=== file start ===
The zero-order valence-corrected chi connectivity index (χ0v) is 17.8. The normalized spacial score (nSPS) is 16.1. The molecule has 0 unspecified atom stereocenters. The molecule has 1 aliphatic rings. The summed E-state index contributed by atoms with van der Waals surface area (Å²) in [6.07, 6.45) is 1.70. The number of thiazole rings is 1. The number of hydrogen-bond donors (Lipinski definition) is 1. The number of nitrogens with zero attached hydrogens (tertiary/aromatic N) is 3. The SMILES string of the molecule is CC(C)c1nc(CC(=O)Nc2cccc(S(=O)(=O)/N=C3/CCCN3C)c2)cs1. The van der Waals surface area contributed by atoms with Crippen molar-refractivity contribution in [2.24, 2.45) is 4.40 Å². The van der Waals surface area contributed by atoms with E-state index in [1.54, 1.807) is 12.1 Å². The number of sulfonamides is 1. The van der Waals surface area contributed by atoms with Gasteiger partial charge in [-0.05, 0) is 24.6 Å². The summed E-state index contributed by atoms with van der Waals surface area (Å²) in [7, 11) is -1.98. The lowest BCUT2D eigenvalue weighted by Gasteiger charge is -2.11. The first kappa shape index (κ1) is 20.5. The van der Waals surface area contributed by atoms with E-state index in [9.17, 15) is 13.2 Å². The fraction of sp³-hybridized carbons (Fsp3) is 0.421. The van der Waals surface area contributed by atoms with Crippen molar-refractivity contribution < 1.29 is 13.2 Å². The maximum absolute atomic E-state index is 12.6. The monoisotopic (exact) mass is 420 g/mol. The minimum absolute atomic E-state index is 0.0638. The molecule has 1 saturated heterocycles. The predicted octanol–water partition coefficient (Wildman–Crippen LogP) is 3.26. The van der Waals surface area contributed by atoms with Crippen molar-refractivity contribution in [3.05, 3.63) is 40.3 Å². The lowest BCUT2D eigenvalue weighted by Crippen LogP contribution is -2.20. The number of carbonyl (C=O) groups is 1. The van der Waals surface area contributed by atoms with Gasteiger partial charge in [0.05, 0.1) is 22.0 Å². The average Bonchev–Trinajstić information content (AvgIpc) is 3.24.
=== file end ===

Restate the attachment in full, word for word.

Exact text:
The zero-order valence-corrected chi connectivity index (χ0v) is 17.8. The normalized spacial score (nSPS) is 16.1. The molecule has 0 unspecified atom stereocenters. The molecule has 1 aliphatic rings. The summed E-state index contributed by atoms with van der Waals surface area (Å²) in [6.07, 6.45) is 1.70. The number of thiazole rings is 1. The number of hydrogen-bond donors (Lipinski definition) is 1. The number of nitrogens with zero attached hydrogens (tertiary/aromatic N) is 3. The SMILES string of the molecule is CC(C)c1nc(CC(=O)Nc2cccc(S(=O)(=O)/N=C3/CCCN3C)c2)cs1. The van der Waals surface area contributed by atoms with Crippen molar-refractivity contribution in [2.24, 2.45) is 4.40 Å². The van der Waals surface area contributed by atoms with E-state index in [1.54, 1.807) is 12.1 Å². The number of sulfonamides is 1. The van der Waals surface area contributed by atoms with Gasteiger partial charge in [-0.05, 0) is 24.6 Å². The summed E-state index contributed by atoms with van der Waals surface area (Å²) in [7, 11) is -1.98. The lowest BCUT2D eigenvalue weighted by Gasteiger charge is -2.11. The first kappa shape index (κ1) is 20.5. The van der Waals surface area contributed by atoms with E-state index in [9.17, 15) is 13.2 Å². The fraction of sp³-hybridized carbons (Fsp3) is 0.421. The van der Waals surface area contributed by atoms with Crippen molar-refractivity contribution < 1.29 is 13.2 Å². The maximum absolute atomic E-state index is 12.6. The monoisotopic (exact) mass is 420 g/mol. The minimum absolute atomic E-state index is 0.0638. The molecule has 1 saturated heterocycles. The predicted octanol–water partition coefficient (Wildman–Crippen LogP) is 3.26. The van der Waals surface area contributed by atoms with Crippen molar-refractivity contribution in [3.05, 3.63) is 40.3 Å². The lowest BCUT2D eigenvalue weighted by Crippen LogP contribution is -2.20. The number of carbonyl (C=O) groups is 1. The van der Waals surface area contributed by atoms with Gasteiger partial charge in [0.05, 0.1) is 22.0 Å². The average Bonchev–Trinajstić information content (AvgIpc) is 3.24.